Wear and Tear
Course: East 4 knots
Wind: Northeast, moderate
Weather: Sun and cloud. Sea: moderate
Day's Run: 97 miles
Yesterday was a long and tiring day. Having got the trisail working I then noticed that the solar panels weren't charging the batteries, it took me quite a while to isolate the fault and some crawling around in some awkward spaces, not great fun under ideal conditions, but definitely a lot less fun at sea, the boat heeling and pitching and water threatening to douse me and the work at every moment, and regularly receiving electric tingles working with live wires with wet hands. I persevered however and fixed two faulty connections so now they should be good for a while. I am rather dependant on my trusty solar panels, I try to keep my power demands to within their recharging capacity as this means I do not need run the engine to charge the battery banks.
While I was working on that problem the sun had come out, so now the panels were fixed, I broke out the sextant, shot a snappy sun sight and plotted a position line on the graph paper chart. Once navigation had been attended to my gaze was drawn aloft, the frayed end of that main halyard was taunting me, swirling around half way up the mast. With the full jib up and the trisail set, the boat's motion had improved considerably. I was not keen to go aloft but we needed that mainsail and who knew when conditions were going to get better than this. I swallowed hard, donned harness and tether, made my way to the base of the mast, muttered a prayer and began my ascent. It was not a happy experience but we did it, I got to the top of the mast, wedged myself in between the mast and forestay and began the tricky task of feeding the frayed wire end back through the masthead sheeve box. Fortunately it didn't take too long, probably only about five minutes but it seemed forever. Once rove I began my descent - carefully, determined not to ruin my good luck so far and get careless for the bottom few feet. Back on deck I must confess I was little overwhelmed, I really do not want to have to do that again in a hurry. I don't mind the height, it's the motion that is the problem. Oft times it is difficult enough hanging on without being thrown about down on deck,but 45 feet or so up in the air the motion can be truly horrendous, the worst motion is rapid pitching as the boar plunges throug a few waves. I do not know what the accelerations are but when this motion starts all you can do is wrap both arms grimly around the mast, hang on tight and wait for the pitching to stop. This time it wasn't too bad.. I am going to have to look hard at this masthead configuration to prevent any more chafe and see about having an optional emergency halyard rigged in case it does fail again. Once down and rested, the next job was to splice a new eye into the wire tail of the halyard. I had originally fitted a spectra halyard all those years ago when I purchased Sylph, but when this chafed through the first time I spliced a wire tail to the end of it thinking this would be much more resistant to chafe which it was, just not impervious. It was going on dark by the time the eye splice was complete, I pondered should we hoist the mainsail now or wait till morning. I mentally checked everything through and decided there was no good reason not to get the mainsail up and old Sylph moving again. We have had it up twice and down once since the halyard was rove and all appears good so far (touch wood).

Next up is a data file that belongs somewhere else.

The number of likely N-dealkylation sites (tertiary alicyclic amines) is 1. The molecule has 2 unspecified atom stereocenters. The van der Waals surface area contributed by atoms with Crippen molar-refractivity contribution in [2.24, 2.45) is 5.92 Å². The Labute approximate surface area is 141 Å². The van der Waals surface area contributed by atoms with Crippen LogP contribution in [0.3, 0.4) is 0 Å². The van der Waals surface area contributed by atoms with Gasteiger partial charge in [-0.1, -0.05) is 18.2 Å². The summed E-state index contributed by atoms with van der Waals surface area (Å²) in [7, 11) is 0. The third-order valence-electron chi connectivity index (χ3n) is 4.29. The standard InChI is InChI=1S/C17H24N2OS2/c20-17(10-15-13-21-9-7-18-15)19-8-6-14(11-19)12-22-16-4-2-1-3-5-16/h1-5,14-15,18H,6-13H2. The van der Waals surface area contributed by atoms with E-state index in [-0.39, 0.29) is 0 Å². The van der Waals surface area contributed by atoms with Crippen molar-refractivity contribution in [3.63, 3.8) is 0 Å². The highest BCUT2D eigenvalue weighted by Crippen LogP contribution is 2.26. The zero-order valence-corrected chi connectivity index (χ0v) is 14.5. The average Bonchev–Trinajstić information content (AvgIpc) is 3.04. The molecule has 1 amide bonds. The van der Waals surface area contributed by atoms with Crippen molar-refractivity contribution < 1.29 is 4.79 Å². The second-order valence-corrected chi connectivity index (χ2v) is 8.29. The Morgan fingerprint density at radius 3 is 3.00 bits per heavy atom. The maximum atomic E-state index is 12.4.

This morning's problem was the wind vane rudder had come loose and while we are bobbing around in a calm it had worked itself to right angles with the direction it was supposed to be pointing in. It was nothing serious, merely a friction grip fitting which need to be aligned and retightened. Aligning the rudder was tricky, I loosened off the friction bolt so the ruddr could swing freely andthan sood poised with two spanners waiting for the right momentt to nip the bolt up and hopefully arrest the rudders motion in close to the right place. A few swear words, wet feet, a little bit of patience and a modicum of perserverance saw the job done. It is the continual hammering this gear gets whcih causes these problems so I am not complaining, you really have to be out here to see what a small boat goes through day in and day out to appreciate the forces at work trying to destroy everything - a small ocean going yacht truly is an amazing machine, even an old one like mine..
And the weather, so far that is working out OK as well. We have managed to get in behind this low pressure system, we are currently close hauled on the port tack, the low should move away to the east which in turn should give us some fair winds over the next couple of days, at least not headwinds.
That's all for now, I have been falling behind in my reading so excuse me.
All is well.
And here is my quote for the day:
"Of all God's creatures there is only one that cannot be made the slave of the lash. That one is the cat. If man could be crossed with the cat it would improve the man, but it would deteriorate the cat."
That from no less an authority than Mark Twain, indeed the man was a genius. I shall sleep content knowing that there actually are some humans who display a modicum of wisdom. Until tomorrow .. Zzzzzz.